Since air balancing is a recurring theme in HotMail articles, I receive many calls and emails from those unfamiliar with the air balancing profession and its test instruments. Many inquire with basic questions about balancing hoods and how they’re used to measure airflow and quantify the performance of an HVAC system. This article provides answers to those questions that may be beneficial to novices as well as some of the air balancing masters.
Let’s start at the beginning. Airflow measurement began over 250 years ago. In those days airflow was measured using a liquid filled water manometer and a pitot tube. By using a pitot tube, air balancers measure velocity pressure and convert it to velocity. The average velocity was then multiplied by the area of the duct to determine CFM.
As registers were added to air moving systems another layer was added to the testing as a correction factor, and was applied to the register velocity reading to determine register CFM.
Using this method, the airflow from a register could be measured in about half an hour. In the 1970’s, an engineer named Ernie Shortridge created the first air balancing hood. We owe a debt of gratitude to Mr. Shortridge every time a hood is placed on a register and it measures airflow in about 15 seconds.
Balancing hoods have come a long way since those early days and have become the go-to test instrument when measuring airflow at grilles and registers. As easy as it is to measure airflow with a balancing hood, guessing airflow is still widely used in the industry today.
Practical Applications of a Balancing Hood
Air balancing hoods can allow you to quickly and effectively measure airflow out of a supply register or into a return grille. By developing the skills and judgment needed to use an air balancing hood you will be able to:
• Effectively and accurately measure grille and register airflow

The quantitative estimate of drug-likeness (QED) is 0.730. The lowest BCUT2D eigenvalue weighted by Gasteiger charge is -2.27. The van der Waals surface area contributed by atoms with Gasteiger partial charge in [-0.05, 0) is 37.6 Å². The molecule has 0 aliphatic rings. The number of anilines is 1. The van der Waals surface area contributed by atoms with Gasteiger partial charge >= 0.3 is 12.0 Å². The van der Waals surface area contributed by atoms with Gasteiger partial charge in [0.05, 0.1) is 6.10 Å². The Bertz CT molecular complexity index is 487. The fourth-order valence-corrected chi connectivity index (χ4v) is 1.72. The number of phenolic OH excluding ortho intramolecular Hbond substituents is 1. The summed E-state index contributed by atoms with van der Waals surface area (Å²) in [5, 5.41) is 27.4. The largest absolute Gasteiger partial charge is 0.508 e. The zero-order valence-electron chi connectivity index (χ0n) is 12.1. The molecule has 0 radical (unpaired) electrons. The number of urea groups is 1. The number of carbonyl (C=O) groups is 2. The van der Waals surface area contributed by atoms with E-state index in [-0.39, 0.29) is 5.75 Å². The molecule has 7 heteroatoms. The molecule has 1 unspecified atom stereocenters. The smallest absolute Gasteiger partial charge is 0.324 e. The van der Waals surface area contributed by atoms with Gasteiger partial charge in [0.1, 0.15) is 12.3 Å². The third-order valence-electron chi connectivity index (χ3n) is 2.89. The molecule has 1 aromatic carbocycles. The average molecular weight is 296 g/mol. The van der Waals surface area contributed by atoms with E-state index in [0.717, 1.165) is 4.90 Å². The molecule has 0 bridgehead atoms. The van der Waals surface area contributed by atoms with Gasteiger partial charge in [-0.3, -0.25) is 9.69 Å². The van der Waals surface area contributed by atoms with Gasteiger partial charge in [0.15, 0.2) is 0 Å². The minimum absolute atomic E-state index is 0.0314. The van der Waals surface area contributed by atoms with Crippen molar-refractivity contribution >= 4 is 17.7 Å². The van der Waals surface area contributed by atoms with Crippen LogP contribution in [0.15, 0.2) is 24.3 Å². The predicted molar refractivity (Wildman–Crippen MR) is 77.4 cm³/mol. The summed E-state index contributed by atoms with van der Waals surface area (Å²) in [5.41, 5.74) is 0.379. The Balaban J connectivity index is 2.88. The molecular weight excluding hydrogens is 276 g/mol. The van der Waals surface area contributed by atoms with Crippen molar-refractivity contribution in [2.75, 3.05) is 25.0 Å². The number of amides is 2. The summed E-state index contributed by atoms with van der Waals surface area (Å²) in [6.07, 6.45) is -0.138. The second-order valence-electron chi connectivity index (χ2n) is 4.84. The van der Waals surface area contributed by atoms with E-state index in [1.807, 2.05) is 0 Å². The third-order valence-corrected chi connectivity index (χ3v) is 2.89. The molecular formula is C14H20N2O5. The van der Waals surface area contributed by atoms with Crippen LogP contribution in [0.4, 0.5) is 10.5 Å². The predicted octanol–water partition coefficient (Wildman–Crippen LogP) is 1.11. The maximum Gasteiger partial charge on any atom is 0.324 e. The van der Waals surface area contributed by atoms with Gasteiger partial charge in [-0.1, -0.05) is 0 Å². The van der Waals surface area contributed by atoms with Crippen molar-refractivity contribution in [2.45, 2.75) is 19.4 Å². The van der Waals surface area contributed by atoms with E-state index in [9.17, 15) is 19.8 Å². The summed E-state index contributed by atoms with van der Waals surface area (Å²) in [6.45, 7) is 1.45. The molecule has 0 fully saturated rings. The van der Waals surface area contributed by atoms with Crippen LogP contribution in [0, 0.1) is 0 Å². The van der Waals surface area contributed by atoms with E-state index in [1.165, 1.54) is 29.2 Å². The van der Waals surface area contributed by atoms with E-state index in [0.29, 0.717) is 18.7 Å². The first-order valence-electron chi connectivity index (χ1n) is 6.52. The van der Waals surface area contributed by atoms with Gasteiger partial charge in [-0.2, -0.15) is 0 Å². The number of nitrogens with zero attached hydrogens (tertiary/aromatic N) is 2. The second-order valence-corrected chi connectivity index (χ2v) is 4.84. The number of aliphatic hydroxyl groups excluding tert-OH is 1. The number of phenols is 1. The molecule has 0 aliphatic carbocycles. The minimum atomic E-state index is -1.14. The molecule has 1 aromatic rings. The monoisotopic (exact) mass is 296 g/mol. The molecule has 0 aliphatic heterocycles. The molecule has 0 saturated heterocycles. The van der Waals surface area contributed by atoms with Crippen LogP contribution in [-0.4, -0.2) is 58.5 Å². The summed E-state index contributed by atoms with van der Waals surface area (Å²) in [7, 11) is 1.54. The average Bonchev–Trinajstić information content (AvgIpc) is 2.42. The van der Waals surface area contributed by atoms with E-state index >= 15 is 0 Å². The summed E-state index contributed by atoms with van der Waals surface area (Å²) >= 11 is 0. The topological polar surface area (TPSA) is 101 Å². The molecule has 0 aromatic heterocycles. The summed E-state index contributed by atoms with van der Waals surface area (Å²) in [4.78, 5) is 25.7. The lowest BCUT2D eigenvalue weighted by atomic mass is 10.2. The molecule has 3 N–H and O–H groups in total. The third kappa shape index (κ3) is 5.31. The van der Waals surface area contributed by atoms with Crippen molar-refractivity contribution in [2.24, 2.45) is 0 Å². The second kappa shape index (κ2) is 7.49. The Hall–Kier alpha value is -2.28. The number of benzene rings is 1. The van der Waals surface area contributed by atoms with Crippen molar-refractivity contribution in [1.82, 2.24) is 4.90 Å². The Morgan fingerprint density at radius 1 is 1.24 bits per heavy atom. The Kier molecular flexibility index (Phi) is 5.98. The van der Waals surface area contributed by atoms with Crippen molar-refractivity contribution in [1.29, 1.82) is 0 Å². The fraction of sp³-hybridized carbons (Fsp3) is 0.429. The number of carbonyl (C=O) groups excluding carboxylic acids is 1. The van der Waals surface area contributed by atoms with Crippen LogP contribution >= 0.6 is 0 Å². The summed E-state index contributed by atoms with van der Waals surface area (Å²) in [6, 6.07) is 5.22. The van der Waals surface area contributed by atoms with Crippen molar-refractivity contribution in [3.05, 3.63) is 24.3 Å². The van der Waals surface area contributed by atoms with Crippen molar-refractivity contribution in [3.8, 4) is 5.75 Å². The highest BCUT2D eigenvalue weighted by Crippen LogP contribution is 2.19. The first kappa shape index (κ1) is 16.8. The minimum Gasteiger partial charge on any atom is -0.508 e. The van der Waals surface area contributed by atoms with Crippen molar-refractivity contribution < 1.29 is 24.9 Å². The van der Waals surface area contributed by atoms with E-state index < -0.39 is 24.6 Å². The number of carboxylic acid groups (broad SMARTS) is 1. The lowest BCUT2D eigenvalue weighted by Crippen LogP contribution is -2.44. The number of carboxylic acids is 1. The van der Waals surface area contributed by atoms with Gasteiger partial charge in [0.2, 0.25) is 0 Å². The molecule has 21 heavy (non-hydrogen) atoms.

• Compare actual grille airflow to required grille airflow, then you can adjust airflow to the required amount and solve room comfort problems
• Be able to calculate the delivered BTUs into the building by measuring delivered airflow and temperatures at the grilles and applying BTU formulas
• Prescribe solutions for poorly performing systems.
How a Balancing Hood Works
When an air balancing hood measures airflow, it gathers a series of readings across a manifold found in the base of the hood. The hood then averages the velocity of the captured airflow and multiplies the average velocity by the area of the manifold to calculate CFM. The answer appears on the display of the hood.
Here’s how it works:
1. The skirt of the hood captures airflow from the register
2. Airflow is directed evenly over the manifold in the base of the hood
3. The manifold averages the velocity of the airflow passing over it
4. The hood multiplies the average velocity of the airflow times the square foot area of the manifold, for example the base of a TSI model 8371 measures 1.23 sq. ft.
5. The hood applies the formula Area x Velocity = CFM.
Here’s an Example
A supply register discharges its airflow into the skirt of the hood. The air stream passes over the manifold at an average velocity of 100 feet per minute. The hood multiplies the average velocity by the area (in square feet) of the manifold:
100 FPM x 1.23 sq. ft. = 123 CFM
Basic User Instructions
The basic user instructions for most air balancing hoods are quite simple:
Step One: Cover the grille or register completely assuring the hood is capturing all the airflow into or out of the register or grille